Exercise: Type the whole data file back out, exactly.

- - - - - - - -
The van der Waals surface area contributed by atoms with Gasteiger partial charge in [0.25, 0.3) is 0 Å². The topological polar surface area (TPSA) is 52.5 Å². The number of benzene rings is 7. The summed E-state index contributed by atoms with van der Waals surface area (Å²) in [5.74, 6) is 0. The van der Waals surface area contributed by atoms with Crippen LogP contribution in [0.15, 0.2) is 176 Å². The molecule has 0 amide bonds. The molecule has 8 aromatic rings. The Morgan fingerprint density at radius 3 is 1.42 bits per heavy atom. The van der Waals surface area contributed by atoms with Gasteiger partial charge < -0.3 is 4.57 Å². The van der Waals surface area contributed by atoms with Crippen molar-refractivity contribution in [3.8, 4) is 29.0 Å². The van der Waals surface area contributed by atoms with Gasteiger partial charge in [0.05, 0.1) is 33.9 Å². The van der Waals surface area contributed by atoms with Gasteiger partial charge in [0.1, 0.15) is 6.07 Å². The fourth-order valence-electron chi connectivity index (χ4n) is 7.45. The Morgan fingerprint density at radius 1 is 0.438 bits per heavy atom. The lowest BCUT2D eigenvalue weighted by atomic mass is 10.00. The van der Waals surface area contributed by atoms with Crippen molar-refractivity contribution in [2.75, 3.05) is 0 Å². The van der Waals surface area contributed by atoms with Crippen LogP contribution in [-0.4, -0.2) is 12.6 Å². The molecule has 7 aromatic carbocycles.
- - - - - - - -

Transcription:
The van der Waals surface area contributed by atoms with Gasteiger partial charge in [0.25, 0.3) is 0 Å². The topological polar surface area (TPSA) is 52.5 Å². The number of benzene rings is 7. The summed E-state index contributed by atoms with van der Waals surface area (Å²) in [5.74, 6) is 0. The van der Waals surface area contributed by atoms with Crippen LogP contribution in [0.15, 0.2) is 176 Å². The molecule has 0 amide bonds. The molecule has 8 aromatic rings. The Morgan fingerprint density at radius 3 is 1.42 bits per heavy atom. The van der Waals surface area contributed by atoms with Gasteiger partial charge < -0.3 is 4.57 Å². The van der Waals surface area contributed by atoms with Crippen molar-refractivity contribution in [3.8, 4) is 29.0 Å². The van der Waals surface area contributed by atoms with Gasteiger partial charge in [0.05, 0.1) is 33.9 Å². The van der Waals surface area contributed by atoms with Gasteiger partial charge in [0.1, 0.15) is 6.07 Å². The fourth-order valence-electron chi connectivity index (χ4n) is 7.45. The Morgan fingerprint density at radius 1 is 0.438 bits per heavy atom. The lowest BCUT2D eigenvalue weighted by atomic mass is 10.00. The van der Waals surface area contributed by atoms with Crippen molar-refractivity contribution in [2.75, 3.05) is 0 Å². The van der Waals surface area contributed by atoms with Crippen LogP contribution in [-0.4, -0.2) is 12.6 Å². The molecule has 7 aromatic carbocycles.